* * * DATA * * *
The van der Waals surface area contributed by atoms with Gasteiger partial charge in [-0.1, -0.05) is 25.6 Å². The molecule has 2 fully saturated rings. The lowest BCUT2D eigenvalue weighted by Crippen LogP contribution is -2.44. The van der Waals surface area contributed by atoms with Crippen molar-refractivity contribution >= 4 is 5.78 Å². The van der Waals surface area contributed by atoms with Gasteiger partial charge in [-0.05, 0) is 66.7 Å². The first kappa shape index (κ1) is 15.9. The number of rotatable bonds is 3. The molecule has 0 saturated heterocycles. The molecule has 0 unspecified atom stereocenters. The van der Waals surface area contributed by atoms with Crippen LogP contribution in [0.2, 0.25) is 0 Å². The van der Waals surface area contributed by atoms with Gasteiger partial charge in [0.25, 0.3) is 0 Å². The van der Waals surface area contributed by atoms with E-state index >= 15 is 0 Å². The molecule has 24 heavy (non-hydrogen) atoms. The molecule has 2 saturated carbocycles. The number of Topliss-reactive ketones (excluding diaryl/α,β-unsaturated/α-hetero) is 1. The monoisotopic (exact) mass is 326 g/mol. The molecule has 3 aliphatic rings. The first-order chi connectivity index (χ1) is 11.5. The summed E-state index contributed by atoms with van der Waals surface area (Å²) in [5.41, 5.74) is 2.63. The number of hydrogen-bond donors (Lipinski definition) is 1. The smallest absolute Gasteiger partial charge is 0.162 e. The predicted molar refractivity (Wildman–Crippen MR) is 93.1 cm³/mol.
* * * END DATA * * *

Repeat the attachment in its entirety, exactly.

The van der Waals surface area contributed by atoms with Gasteiger partial charge in [-0.1, -0.05) is 25.6 Å². The molecule has 2 fully saturated rings. The lowest BCUT2D eigenvalue weighted by Crippen LogP contribution is -2.44. The van der Waals surface area contributed by atoms with Crippen molar-refractivity contribution >= 4 is 5.78 Å². The van der Waals surface area contributed by atoms with Gasteiger partial charge in [-0.05, 0) is 66.7 Å². The first kappa shape index (κ1) is 15.9. The number of rotatable bonds is 3. The molecule has 0 saturated heterocycles. The molecule has 0 unspecified atom stereocenters. The van der Waals surface area contributed by atoms with Crippen LogP contribution in [0.2, 0.25) is 0 Å². The van der Waals surface area contributed by atoms with Gasteiger partial charge in [0.25, 0.3) is 0 Å². The van der Waals surface area contributed by atoms with E-state index >= 15 is 0 Å². The molecule has 24 heavy (non-hydrogen) atoms. The molecule has 2 saturated carbocycles. The number of Topliss-reactive ketones (excluding diaryl/α,β-unsaturated/α-hetero) is 1. The monoisotopic (exact) mass is 326 g/mol. The molecule has 3 aliphatic rings. The first-order chi connectivity index (χ1) is 11.5. The summed E-state index contributed by atoms with van der Waals surface area (Å²) in [5.41, 5.74) is 2.63. The number of hydrogen-bond donors (Lipinski definition) is 1. The smallest absolute Gasteiger partial charge is 0.162 e. The predicted molar refractivity (Wildman–Crippen MR) is 93.1 cm³/mol.